When effectively managing a portfolio or asset, it’s essential to understand changes over time, the underlying causes for these changes, and the impact they bestow. This requires a next generation management system to have robust data tracing. However, it’s equally essential to be able to move forward in time and assess the consequences of possible future scenarios, and further provide answers to portfolio scenario questions without having to step into individual assets. For individual assets, scenario questions are quickly answered through simulation filtering, decision trees, or simply by comparing the outcomes or different options.

Here are some examples of portfolio questions a next generation management system must be able to answer in real-time:

  • How would cost and revenue be affected if upcoming asset investment decisions turn out positive/negative?

  • What would it mean to our business if we could cut average phase 2 duration by 20% at a 10% cost increase?

  • What is the necessary input of research and licensing projects to reach our long-term goals?

The ability to answer these types of scenario questions allows for a more proactive mindset where possible proactive measures can be prototyped and assessed to mitigate risk or identify and strengthen opportunities.

VII. Boost Creativity Using Sandbox Environments

Reaching the optimal decision ultimately requires creative thinking where “crazy” ideas can be assessed and compared with more conventional ones in real-time. To allow for this creativity, an the system must ensure that:

  • Users do not need to worry about over-writing or harming existing information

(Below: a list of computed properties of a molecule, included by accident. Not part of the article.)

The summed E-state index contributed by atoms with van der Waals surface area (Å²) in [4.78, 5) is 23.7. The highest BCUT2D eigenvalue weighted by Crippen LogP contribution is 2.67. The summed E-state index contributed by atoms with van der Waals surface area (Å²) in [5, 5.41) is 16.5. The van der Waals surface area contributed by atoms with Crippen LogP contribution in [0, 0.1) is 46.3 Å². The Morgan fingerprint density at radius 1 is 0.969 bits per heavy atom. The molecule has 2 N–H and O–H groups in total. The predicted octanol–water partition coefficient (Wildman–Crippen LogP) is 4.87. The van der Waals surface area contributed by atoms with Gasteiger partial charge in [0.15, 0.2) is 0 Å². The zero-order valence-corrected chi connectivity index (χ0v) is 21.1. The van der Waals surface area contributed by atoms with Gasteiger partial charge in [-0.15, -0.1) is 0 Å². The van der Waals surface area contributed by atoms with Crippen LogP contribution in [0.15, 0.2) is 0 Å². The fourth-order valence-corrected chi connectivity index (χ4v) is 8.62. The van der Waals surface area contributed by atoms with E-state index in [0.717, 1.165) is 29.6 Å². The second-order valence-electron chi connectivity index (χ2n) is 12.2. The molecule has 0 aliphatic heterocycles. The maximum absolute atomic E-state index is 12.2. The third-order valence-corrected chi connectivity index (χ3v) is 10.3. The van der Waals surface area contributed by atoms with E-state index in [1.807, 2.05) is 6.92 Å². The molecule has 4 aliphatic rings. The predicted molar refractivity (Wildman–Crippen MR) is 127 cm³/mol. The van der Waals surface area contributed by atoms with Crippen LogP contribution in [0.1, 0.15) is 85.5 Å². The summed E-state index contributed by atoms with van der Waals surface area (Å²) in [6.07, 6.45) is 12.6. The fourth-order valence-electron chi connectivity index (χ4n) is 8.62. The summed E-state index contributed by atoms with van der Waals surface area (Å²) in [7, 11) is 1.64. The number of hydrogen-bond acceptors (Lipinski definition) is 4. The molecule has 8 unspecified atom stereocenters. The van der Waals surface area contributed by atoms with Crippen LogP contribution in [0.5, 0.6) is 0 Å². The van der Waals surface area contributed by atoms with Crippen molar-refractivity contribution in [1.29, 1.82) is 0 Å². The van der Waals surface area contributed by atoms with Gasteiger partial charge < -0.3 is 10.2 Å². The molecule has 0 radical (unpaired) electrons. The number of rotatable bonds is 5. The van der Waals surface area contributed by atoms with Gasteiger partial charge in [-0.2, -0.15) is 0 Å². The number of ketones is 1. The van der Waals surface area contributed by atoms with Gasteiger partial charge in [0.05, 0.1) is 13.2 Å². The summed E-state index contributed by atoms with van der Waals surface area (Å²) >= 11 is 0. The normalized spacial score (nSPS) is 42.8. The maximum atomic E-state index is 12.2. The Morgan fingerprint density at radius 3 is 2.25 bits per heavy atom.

• Users can easily copy, prototype, evaluate, and compare different scenarios

  • Users alone can access their own environment and share findings with broader teams if and when they are ready

Thus, next generation management systems should offer sandbox environments where existing portfolios or assets can serve as starting points and into which explicit members can be given access for collaboration. These sandbox environments should be completely isolated from all other content. When options have been evaluated and crystalized, one should easily be able to move the designated content back into the "official environment."

VIII. Software as a Service (SaaS) for Continuous Improvement

The best way to deliver software today is by far through a multi-tenant Software as a Service model (SaaS). The advantages are overwhelming and include:

  • Continuous delivery – Bug fixes, updates, improvements, and new features are distributed instantly to all customers

  • High pace of development – As the vendor only has one code base to maintain, the speed of development is significantly higher, and customers can move faster

  • No IT maintenance – All hardware, maintenance, monitoring, security is remotely taken care of by the vendor

  • High-performance – Heavy simulations and advanced analytics performed can be performed in real-time by leveraging Cloud computing

Conclusions

The different departments involved in drug development need a collaborative environment to maintain a common, end to end understanding of individual assets as well as whole asset portfolios. Decisions need to be more proactive and more efficient, and the decision support needs to be in real time. Achieving this improvement and thereby getting the most out of each asset, requires not only new behaviors, but also a new type of tool that addresses current limitations. Captario has spent the last decade focused only on making this possible. We have put in place a solution that tenders to the above requirements, putting our customers at the very forefront of decision making in drug development assets and portfolios.